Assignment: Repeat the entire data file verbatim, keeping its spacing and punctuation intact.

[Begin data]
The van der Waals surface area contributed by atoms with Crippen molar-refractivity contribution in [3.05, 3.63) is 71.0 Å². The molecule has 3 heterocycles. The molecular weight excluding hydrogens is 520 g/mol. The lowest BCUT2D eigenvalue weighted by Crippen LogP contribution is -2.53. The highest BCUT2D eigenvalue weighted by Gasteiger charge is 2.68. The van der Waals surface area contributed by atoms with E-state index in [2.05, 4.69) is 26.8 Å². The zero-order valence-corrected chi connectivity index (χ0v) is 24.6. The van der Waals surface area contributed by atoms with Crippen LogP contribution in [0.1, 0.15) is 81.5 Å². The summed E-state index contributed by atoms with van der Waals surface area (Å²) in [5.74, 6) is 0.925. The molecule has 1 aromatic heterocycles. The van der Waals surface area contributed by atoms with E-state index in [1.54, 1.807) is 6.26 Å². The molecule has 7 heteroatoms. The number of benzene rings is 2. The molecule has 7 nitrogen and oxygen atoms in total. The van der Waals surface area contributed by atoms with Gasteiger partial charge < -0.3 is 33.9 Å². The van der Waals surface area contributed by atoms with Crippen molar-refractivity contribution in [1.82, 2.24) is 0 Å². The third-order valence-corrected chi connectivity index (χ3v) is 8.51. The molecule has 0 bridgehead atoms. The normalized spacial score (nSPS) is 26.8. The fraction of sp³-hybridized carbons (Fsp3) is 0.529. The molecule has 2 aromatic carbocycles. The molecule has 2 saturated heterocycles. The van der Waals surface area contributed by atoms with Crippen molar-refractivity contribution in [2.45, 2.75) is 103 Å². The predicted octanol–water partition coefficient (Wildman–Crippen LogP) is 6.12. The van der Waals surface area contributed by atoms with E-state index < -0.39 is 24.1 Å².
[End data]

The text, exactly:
The van der Waals surface area contributed by atoms with Crippen molar-refractivity contribution in [3.05, 3.63) is 71.0 Å². The molecule has 3 heterocycles. The molecular weight excluding hydrogens is 520 g/mol. The lowest BCUT2D eigenvalue weighted by Crippen LogP contribution is -2.53. The highest BCUT2D eigenvalue weighted by Gasteiger charge is 2.68. The van der Waals surface area contributed by atoms with E-state index in [2.05, 4.69) is 26.8 Å². The zero-order valence-corrected chi connectivity index (χ0v) is 24.6. The van der Waals surface area contributed by atoms with Crippen LogP contribution in [0.1, 0.15) is 81.5 Å². The summed E-state index contributed by atoms with van der Waals surface area (Å²) in [5.74, 6) is 0.925. The molecule has 1 aromatic heterocycles. The van der Waals surface area contributed by atoms with E-state index in [1.54, 1.807) is 6.26 Å². The molecule has 7 heteroatoms. The number of benzene rings is 2. The molecule has 7 nitrogen and oxygen atoms in total. The van der Waals surface area contributed by atoms with Gasteiger partial charge < -0.3 is 33.9 Å². The van der Waals surface area contributed by atoms with Crippen molar-refractivity contribution in [1.82, 2.24) is 0 Å². The third-order valence-corrected chi connectivity index (χ3v) is 8.51. The molecule has 0 bridgehead atoms. The normalized spacial score (nSPS) is 26.8. The fraction of sp³-hybridized carbons (Fsp3) is 0.529. The molecule has 2 aromatic carbocycles. The molecule has 2 saturated heterocycles. The van der Waals surface area contributed by atoms with Crippen molar-refractivity contribution in [2.45, 2.75) is 103 Å². The predicted octanol–water partition coefficient (Wildman–Crippen LogP) is 6.12. The van der Waals surface area contributed by atoms with E-state index < -0.39 is 24.1 Å².